State Senator Kent Sorenson has made news lately leading the charge to restore the death penalty for some crimes in Iowa. I wonder whether that popular cause will be enough to save his political career, in light of recent claims by Republicans who have worked closely with him.
On Friday, The Iowa Republican blog reported on a sworn affidavit from Eric Woolson, who managed Michele Bachmann’s presidential campaign in Iowa during 2011. Sorenson was the state chair for Bachmann’s campaign for much of that year before jumping ship to Ron Paul.
In his affidavit, Woolson corroborated former staffer Barb Heki’s claim that Sorenson stole a valued e-mail list from her computer. The Bachmann campaign used the list to contact members of the Network of Iowa Christian Home Educators, a non-profit group uniting mostly socially conservative parents.
NBC News also obtained a copy of Woolson’s affidavit. Heki is suing Bachmann for President and several other former senior staffers and consultants. Woolson was one of the named defendants but “has been removed from the suit,” according to Kevin Hall of The Iowa Republican. He summarized more details from Woolson’s sworn affidavit, indicating that Woolson found out Sorenson took the e-mail list on November 10, 2011, and overheard Bachmann and Heki discussing the incident on January 4, 2012. Heki has said Bachmann told her that Sorenson took the list.
The Urbandale police department is investigating the theft of the list, and Woolson has spoken with the lead investigator. Even if no criminal charges are filed in that case, Heki’s civil lawsuit will likely produce more damaging publicity about Sorenson.
Last month, a former consultant for Bachmann’s presidential campaign asserted in a Federal Elections Commission complaint that Bachmann For President paid Sorenson “$7,500 a month through a third party in an effort to disguise payments.” Iowa legislators are not allowed to be paid by outside political campaigns. If the allegations are accurate, Sorenson earned more working for Bachmann than he received as an Iowa senator ($25,000 annual salary, plus per diem during the legislative session).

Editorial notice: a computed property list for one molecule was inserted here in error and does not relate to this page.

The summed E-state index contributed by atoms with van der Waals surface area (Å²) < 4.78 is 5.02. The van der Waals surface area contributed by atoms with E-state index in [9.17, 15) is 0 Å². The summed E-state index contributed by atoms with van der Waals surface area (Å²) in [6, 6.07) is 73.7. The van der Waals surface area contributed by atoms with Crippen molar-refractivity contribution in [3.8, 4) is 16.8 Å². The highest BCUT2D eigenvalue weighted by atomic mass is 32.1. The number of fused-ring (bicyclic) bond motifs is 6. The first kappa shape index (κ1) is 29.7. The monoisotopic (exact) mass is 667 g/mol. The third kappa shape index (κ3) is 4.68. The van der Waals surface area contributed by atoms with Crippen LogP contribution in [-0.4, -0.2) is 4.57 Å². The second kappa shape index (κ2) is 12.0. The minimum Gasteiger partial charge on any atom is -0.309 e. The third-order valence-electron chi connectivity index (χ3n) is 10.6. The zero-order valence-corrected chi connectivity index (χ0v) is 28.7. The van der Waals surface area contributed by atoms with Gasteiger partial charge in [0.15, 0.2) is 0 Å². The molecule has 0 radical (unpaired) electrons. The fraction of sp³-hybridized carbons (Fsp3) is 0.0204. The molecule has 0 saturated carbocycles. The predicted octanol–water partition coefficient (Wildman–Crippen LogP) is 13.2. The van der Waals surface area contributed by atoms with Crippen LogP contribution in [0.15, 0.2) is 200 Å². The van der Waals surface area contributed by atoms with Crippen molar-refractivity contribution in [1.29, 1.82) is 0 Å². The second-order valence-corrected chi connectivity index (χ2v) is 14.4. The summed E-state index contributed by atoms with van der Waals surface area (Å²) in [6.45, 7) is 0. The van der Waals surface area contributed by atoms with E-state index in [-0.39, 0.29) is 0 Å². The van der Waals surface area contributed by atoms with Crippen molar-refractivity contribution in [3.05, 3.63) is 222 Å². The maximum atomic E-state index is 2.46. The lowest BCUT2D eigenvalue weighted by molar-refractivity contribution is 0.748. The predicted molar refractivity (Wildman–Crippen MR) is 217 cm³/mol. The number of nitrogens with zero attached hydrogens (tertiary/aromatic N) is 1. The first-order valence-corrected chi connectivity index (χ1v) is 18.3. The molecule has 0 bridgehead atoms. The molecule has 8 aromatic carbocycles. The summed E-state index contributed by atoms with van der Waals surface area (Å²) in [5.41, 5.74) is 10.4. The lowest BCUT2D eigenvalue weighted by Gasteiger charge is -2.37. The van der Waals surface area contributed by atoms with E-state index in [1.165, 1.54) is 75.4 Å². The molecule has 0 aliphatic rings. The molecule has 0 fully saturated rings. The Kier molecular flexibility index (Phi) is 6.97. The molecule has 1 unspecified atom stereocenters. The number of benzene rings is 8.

Sorenson “vehemently” denies any wrongdoing. For now, the Iowa Senate Ethics Committee has not taken any action against him. By statute, that committee includes three Democrats and three Republicans. I wouldn’t be surprised to see members give Sorenson a pass on concealing payments from a presidential campaign, since technically, Sorenson was paid by a Colorado-based firm. (Sorenson denies receiving compensation from the company mentioned in the FEC complaint.)
A credible accusation of theft is something different. Woolson has been around Iowa politics for a long time. Heki may be able to provide other corroborating witnesses in her civil suit.
Sorenson has faced criminal charges before, but has said, “At that point in my life, I was a different person.” His criminal record was not widely known during his 2008 campaign for the Iowa House, nor did Democrats make it a central issue during the 2010 Iowa Senate race between Sorenson and Democratic incumbent Staci Appel. Sorenson’s official page on the Iowa Senate Republican website doesn’t include any biographical information.
However, prominent Republicans now allege that during 2011, Sorenson participated in a theft and evaded rules against taking a salary from a campaign. Those charges could well be a factor when Sorenson faces re-election in Iowa Senate district 13 in 2014. Covering Madison County and most of Warren County, this seat should be an easy Republican hold, especially in a midterm election year. As of February 2013, Senate district 13 contained 13,457 registered Democrats, 15,076 Republicans, and 15,568 no-party voters. I’ve posted a map of the district below.
Republicans hope to win back the Iowa Senate majority in 2014, but they don’t have as many good Democratic targets as they had in 2012. They certainly can’t afford to lose a seat like Senate district 13, especially when a couple of other Republican incumbents may face tough challenges (namely Mark Chelgren in Senate district 41 and Rick Bertrand in Senate district 7).
If I were a Republican, I’d be looking for a new candidate to run in next year’s GOP Senate primary. Sorenson has big fans in the party, especially on the Ron Paul “Liberty” wing, but I would guess that a Republican who hasn’t been accused of theft and questionable ethics would fare better in a general election.
The Iowa Republican uploaded Waldron’s full ethics complaint to the Iowa Senate here (pdf). It includes Eric Woolson’s sworn affidavit.